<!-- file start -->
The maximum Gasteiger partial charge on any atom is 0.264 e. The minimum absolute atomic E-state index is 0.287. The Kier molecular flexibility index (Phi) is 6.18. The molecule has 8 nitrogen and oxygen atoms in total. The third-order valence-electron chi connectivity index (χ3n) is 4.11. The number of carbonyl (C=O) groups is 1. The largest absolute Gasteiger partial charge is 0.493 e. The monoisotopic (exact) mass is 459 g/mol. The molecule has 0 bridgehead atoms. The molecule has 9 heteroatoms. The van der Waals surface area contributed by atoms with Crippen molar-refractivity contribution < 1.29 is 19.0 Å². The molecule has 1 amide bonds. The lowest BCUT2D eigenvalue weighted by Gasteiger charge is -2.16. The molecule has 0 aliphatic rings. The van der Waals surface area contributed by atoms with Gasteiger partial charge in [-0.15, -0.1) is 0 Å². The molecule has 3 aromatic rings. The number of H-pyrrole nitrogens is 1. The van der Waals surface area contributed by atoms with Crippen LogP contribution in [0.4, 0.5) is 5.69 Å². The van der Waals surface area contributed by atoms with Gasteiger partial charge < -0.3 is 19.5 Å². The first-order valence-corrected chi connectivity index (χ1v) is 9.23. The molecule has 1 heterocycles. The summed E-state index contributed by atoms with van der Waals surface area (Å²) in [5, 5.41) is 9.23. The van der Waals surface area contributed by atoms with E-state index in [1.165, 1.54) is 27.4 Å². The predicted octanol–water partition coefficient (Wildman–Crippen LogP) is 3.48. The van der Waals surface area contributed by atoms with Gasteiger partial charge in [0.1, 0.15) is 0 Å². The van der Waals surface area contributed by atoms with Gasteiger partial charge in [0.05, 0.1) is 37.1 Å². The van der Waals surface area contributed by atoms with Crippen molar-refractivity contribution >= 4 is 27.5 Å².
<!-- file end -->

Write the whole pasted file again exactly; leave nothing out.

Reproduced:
The maximum Gasteiger partial charge on any atom is 0.264 e. The minimum absolute atomic E-state index is 0.287. The Kier molecular flexibility index (Phi) is 6.18. The molecule has 8 nitrogen and oxygen atoms in total. The third-order valence-electron chi connectivity index (χ3n) is 4.11. The number of carbonyl (C=O) groups is 1. The largest absolute Gasteiger partial charge is 0.493 e. The monoisotopic (exact) mass is 459 g/mol. The molecule has 0 bridgehead atoms. The molecule has 9 heteroatoms. The van der Waals surface area contributed by atoms with Crippen molar-refractivity contribution < 1.29 is 19.0 Å². The molecule has 1 amide bonds. The lowest BCUT2D eigenvalue weighted by Gasteiger charge is -2.16. The molecule has 0 aliphatic rings. The van der Waals surface area contributed by atoms with Gasteiger partial charge in [-0.15, -0.1) is 0 Å². The molecule has 3 aromatic rings. The number of H-pyrrole nitrogens is 1. The van der Waals surface area contributed by atoms with Crippen LogP contribution in [0.4, 0.5) is 5.69 Å². The van der Waals surface area contributed by atoms with Gasteiger partial charge < -0.3 is 19.5 Å². The first-order valence-corrected chi connectivity index (χ1v) is 9.23. The molecule has 1 heterocycles. The summed E-state index contributed by atoms with van der Waals surface area (Å²) in [5, 5.41) is 9.23. The van der Waals surface area contributed by atoms with E-state index in [1.165, 1.54) is 27.4 Å². The predicted octanol–water partition coefficient (Wildman–Crippen LogP) is 3.48. The van der Waals surface area contributed by atoms with Gasteiger partial charge in [0.1, 0.15) is 0 Å². The van der Waals surface area contributed by atoms with Gasteiger partial charge in [0.05, 0.1) is 37.1 Å². The van der Waals surface area contributed by atoms with Crippen molar-refractivity contribution >= 4 is 27.5 Å².